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Official Journal of the Italian Society of Angiology and Vascular Pathology
Indexed/Abstracted in: EMBASE, PubMed/MEDLINE, Science Citation Index Expanded (SciSearch), Scopus
Impact Factor 0,752
Online ISSN 1827-1618
Ng T. M. H., Akhter M. W.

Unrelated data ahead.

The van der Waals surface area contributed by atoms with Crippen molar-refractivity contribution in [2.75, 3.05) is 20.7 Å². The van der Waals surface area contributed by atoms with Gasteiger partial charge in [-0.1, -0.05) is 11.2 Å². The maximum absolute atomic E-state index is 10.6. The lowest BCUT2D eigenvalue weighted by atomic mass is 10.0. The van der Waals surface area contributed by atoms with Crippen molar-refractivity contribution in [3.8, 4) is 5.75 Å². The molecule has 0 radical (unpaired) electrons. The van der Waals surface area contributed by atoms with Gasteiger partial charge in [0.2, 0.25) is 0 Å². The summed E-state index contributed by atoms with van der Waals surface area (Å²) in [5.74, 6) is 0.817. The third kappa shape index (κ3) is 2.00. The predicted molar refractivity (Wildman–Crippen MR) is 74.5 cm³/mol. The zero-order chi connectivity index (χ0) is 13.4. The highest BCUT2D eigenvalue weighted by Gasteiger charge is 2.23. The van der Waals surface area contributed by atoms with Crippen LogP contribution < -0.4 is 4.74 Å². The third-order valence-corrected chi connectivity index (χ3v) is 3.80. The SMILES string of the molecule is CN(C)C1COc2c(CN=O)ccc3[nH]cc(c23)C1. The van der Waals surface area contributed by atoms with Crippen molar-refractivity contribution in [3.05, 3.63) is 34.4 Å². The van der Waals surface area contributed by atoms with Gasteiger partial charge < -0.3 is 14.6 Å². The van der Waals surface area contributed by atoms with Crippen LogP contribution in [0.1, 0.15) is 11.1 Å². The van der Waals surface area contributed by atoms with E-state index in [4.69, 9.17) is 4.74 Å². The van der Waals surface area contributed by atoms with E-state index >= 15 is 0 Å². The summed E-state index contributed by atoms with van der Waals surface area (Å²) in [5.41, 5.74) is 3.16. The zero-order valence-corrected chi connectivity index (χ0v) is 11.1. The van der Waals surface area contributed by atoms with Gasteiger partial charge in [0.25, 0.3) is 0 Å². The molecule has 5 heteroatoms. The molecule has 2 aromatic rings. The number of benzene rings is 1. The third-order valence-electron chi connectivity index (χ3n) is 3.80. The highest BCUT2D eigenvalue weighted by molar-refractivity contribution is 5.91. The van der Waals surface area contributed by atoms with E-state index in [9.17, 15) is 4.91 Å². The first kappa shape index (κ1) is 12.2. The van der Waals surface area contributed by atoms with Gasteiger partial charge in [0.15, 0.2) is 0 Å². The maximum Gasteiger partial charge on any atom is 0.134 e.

Levosimendan is a novel compound recently approved for the management of acute heart failure in Sweden and several European countries. Levosimendan exerts dual mechanisms of action associated with dose-dependent increases in cardiac output and decreases in pulmonary capillary wedge pressures. A positive inotropic effect is achieved through calcium sensitization, an effect of levosimendan binding to troponin C in a calcium-dependent manner. This mode of enhanced contractile force generation is achieved without an increase in myocardial oxygen consumption, intracellular calcium concentrations, or an adverse effect on diastolic function. The vasodilatory effect observed in cardiac, pulmonary and systemic vasculature occurs as a result of K-ATP channel activation, a mechanism which may also confer anti-ischemic properties. It remains unclear whether calcium sensitization or K-ATP channel activation is of greater clinical significance. Clinical studies utilizing fixed-dose infusions of 6 to 24 h in patients with left ventricular systolic dysfunction demonstrate greater safety and hemodynamic efficacy than placebo or dobutamine. This has translated into improved comparative survival at 31 days and potentially 180 days. Two additional prospective, outcome studies are being completed to confirm the beneficial effect on morbidity and mortality. Hypo-tension and decreased hematologic indices are the most common adverse effects requiring monitoring. No relevant drug interactions have been noted with chronic oral heart failure medications. Levosimendan's unique safety and efficacy profile suggests it is a rationale alternative to conventional inotropes, and potentially a useful first line agent for management of acute decompensated heart failure. Its role in other clinical scenarios, such as for cardiac surgery, diastolic dysfunction and outpatient infusion therapy, continues to evolve.